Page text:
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Student makes reusable masks for people with hearing disabilities

Ashley Lawrence wearing a mask

A college student from Versailles put her stir-craziness to good use with a project that will help people who are deaf or hard of hearing.

“With the increasing concerns surrounding the COVID-19 health crisis in America, healthcare workers are desperately seeking PPE, which is in short supply. Many people have been pitching in and creating reusable fabric masks, which the CDC has deemed acceptable for use during these desperate times. However, a key group are excluded from this movement: people who are deaf and hard of hearing.” said 21-year-old Ashley Lawrence.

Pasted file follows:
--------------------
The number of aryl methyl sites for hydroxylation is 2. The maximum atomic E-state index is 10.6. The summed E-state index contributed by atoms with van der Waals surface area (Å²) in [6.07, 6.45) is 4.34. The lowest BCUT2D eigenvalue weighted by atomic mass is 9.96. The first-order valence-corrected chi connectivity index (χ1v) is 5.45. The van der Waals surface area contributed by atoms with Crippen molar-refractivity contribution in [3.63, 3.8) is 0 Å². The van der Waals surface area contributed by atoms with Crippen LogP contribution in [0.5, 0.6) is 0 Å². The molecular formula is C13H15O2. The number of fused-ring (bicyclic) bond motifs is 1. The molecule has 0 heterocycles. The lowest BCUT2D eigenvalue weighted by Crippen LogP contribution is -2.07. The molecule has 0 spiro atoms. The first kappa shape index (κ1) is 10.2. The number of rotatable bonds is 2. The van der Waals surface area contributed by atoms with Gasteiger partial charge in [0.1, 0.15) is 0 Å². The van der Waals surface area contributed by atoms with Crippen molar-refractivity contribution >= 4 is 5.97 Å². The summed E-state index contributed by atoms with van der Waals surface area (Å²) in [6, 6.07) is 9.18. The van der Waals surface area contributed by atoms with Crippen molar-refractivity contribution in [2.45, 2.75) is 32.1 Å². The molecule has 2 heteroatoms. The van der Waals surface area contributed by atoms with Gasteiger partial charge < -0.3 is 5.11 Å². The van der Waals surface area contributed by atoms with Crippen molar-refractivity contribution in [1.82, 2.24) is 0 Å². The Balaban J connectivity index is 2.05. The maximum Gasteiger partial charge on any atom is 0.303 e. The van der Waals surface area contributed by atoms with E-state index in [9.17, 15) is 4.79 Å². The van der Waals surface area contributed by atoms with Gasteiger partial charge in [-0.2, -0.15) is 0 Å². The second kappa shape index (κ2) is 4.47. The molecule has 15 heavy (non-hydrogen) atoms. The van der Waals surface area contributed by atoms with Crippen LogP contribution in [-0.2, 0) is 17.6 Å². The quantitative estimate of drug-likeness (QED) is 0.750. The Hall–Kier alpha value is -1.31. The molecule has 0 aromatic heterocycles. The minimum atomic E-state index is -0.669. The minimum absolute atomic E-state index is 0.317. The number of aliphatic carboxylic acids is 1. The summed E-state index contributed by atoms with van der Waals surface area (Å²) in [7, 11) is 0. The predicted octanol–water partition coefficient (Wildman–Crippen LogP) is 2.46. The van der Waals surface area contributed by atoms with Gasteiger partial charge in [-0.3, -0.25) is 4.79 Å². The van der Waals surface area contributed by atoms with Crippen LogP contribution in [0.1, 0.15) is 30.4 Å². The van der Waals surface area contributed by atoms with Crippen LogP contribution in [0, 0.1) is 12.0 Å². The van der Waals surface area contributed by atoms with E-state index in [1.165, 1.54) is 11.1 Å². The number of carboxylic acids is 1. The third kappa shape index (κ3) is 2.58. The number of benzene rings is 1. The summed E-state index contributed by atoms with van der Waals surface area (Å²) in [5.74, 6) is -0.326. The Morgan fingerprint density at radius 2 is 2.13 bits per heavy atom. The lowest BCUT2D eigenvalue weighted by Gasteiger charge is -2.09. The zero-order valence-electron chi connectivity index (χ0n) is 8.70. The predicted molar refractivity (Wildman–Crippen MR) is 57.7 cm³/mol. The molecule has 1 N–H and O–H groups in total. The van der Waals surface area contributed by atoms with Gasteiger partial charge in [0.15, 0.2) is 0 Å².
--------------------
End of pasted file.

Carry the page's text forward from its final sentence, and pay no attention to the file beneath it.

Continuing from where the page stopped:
Lawrence is a senior studying education for the deaf and hard of hearing at Eastern Kentucky University. Due to the virus, she is living back at home and doing her student teaching from home.

“The solution seemed clear to me: just like there are fabric surgical masks being made, so too does there need to be masks made that are adapted for people who are deaf or hard of hearing. Paper masks with clear pieces over the mouth already exist, but like the regular surgical masks, they are in short supply during this crisis. So I have modified the fabric mask pattern to be suitable for those who lip read or who rely on the facial expressions used when communicating in ASL to understand meaning and intention”

If you are a part of the Deaf or Hard of Hearing community and would like to request a mask, please reach out to us a

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